Members of the Surgoinsville Board of Mayor and Aldermen said Monday they have received an overwhelmingly negative reaction to the Surgoinsville Middle School solar panels.
Some see them as an eyesore.
Some see them as a safety issue because the front of the school is almost completely blocked from view on Main Street by a stretch of solar panels that stand about seven feet tall high and stretch the length of a football field.
Hawkins County Schools recently completed a project installing solar panels at 17 county school facilities.
There were three solar panel projects completed last year, for a total of 20 solar panel systems in the county school system selling electricity back to the Tennessee Valley Authority.
Projected revenue from the 20 solar sites is $875,000 over a 20-year period, or $43,750 annually. One-time revenue of $1,000 per site will also be earned this year as part of a TVA incentive program, bringing the total revenue for the first year’s solar production to $63,750.
In some locations, the panels were installed on roofs. In other locations they were installed behind a school, such as at Surgoinsville Elementary.
In the case of Surgoinsville Middle, however, solar panels were installed along Main Street directly in front of the school.
Surgoinsville Mayor Johnny Greer said that the town has no authority over what the county school system does with its Surgoinsville properties.
Greer noted, however, that the town would never have allowed such a project to take place on private property within the town.
The BMA had considered approving a resolution asking the Board of Education to move the solar panels to the rear of the middle school.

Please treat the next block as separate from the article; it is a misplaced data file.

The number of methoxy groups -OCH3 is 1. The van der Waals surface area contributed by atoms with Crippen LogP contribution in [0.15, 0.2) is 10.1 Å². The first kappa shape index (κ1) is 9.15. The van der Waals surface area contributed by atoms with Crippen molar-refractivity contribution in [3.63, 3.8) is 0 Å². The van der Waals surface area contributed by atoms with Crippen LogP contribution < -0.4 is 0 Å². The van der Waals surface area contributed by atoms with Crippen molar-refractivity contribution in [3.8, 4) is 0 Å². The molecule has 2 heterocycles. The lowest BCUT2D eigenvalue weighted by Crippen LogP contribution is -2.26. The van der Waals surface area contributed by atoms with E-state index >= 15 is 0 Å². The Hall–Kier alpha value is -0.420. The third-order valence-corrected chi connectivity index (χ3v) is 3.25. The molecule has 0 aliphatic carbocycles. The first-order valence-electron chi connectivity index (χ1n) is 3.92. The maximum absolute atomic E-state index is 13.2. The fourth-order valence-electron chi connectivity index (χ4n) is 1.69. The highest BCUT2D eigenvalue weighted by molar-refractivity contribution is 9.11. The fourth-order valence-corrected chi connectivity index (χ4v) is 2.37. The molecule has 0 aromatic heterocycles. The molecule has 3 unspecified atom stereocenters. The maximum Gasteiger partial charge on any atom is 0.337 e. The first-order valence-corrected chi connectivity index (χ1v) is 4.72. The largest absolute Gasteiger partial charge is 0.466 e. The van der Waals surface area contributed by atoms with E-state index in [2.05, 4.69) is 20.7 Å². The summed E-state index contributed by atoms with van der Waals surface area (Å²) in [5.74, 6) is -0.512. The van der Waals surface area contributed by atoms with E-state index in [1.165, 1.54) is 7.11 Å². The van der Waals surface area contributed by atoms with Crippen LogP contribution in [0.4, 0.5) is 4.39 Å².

Greer said that resolution is currently on hold in hopes that a separate effort to have the panels moved, which has culminated in Wednesday’s public meeting, will be successful. The meeting starts at 3:30 p.m.
“Some people are pretty upset about their placement,” Greer said. “But there’s a really nice place for them behind the school.”
Greer added, “I think this will be worked out. I don’t think anybody really meant for it to be like this. I’m confident that they’ll recognized that’s not the best place to put them.”
Aside from being an eyesore, some say that the solar panels present a security problem.
“When (Police Chief) Jeff (Hesoun) drives by, he can’t see who is sitting at the school,” said Alderman Bobby Jarnagin.
Alderman Larry Dykes added, “They’re spending hundreds of thousands of dollars to put in magnetic locks and safety devices at the schools, yet we’ve built an ideal cover for a sniper.”
Jarnigan said no one on the BMA is opposed to solar panels.
“It’s just the fact that it’s an eyesore,” he added.